2.2lbspheasant back mushroomsthis can be trim, excess, scrap, etc
200gramskoji ricesee note
Cut the mushrooms into pieces, then pulse in a food processor with the koji rice to make a coarse meal. Finally pulse in the salt.
Transfer the mixture into a non-reactive container such as a glass jar, add the water, mix very well, then press a layer of plastic wrap over the surface and leave out in a cool dry place for at least 30 days. Make sure there's a couple inches between the mushroom mixture and the lid to account for rising during fermentation.
During the fermentation process, stir as often as you can remember with a clean utensil, replacing the plastic wrap and wiping down any exposed sides or glass with a paper towel doused with vinegar if you start to see mold. If you make this in the spring when it's cool, it will be easier to control mold.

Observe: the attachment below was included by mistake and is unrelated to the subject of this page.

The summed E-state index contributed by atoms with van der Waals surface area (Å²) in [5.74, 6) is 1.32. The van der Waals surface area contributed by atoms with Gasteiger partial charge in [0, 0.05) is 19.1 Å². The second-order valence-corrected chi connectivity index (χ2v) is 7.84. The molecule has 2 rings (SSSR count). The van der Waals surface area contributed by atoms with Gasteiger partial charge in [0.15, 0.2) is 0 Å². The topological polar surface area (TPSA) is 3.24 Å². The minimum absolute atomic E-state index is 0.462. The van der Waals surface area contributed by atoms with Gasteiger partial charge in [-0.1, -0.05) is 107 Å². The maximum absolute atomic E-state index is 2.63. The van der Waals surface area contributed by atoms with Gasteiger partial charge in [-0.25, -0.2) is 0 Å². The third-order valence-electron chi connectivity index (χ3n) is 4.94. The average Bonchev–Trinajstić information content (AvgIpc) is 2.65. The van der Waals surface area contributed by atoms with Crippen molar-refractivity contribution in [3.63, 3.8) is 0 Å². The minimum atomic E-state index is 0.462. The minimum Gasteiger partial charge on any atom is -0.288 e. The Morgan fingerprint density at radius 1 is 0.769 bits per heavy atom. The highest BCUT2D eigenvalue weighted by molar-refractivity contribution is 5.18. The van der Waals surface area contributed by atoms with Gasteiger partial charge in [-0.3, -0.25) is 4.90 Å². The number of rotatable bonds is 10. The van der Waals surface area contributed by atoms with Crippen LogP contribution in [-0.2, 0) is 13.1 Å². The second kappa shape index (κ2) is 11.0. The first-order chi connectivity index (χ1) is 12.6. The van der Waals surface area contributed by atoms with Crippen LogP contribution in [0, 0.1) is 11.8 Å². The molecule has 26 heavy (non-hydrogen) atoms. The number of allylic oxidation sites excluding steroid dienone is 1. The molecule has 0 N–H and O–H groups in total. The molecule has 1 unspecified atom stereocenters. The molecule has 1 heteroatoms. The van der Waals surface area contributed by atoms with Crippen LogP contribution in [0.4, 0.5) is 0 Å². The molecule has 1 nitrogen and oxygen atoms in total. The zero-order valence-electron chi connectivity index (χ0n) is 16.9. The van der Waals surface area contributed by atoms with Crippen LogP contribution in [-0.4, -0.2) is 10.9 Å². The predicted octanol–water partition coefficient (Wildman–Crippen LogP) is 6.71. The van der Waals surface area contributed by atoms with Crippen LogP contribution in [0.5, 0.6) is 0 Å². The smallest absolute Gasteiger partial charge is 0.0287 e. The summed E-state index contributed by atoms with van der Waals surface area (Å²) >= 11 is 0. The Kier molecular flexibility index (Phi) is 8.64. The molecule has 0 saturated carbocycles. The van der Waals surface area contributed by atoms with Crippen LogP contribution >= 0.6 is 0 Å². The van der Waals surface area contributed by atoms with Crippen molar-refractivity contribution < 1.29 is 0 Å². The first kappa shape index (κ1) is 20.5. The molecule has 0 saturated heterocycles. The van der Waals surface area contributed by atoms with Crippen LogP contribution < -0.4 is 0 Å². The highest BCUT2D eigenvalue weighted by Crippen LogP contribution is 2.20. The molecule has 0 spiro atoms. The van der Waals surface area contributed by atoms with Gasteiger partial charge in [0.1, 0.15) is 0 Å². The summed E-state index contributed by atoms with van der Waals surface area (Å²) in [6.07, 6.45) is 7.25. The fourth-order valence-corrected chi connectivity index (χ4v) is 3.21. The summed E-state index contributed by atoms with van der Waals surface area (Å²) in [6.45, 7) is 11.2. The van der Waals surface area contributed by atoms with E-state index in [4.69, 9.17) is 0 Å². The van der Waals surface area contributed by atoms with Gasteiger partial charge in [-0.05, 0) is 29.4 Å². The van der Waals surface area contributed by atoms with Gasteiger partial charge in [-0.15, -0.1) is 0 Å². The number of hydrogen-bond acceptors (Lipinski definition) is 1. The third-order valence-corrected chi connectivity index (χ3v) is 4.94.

At first, the mixture will darken on top and oxidize—stir this back in—it’s normal and won’t affect the flavor. As the beneficial bacteria take hold they’ll stem any discoloration, but it will take some time for them to colonize.
Mold is bad here, and should be removed quickly as it can give off-flavors. That being said, the high amount of salt and vigorous fermentation from the koji give a solid foundation that, once colonized (and it colonizes quickly) should be bulletproof to nasty bacteria. Basically I’m saying this is not a risky ferment—it’s very easy, much safer than aging something like salami, say.
After the mixture has fermented for 30 days, strain it twice, then, for the clearest result, allow it to drain through a coffee filter. After straining, bottle and store in the fridge. Know that the mixture is still alive, and fermenting, and you will want to burp the jar here and there to release carbon dioxide.
On your fermenting vessel Note that my extra-wide container here pictured works, but is not ideal since it creates a greater surface area. Large gallon or half gallon mason jars are a better way to go--just adjust the amount of ingredients for your needs.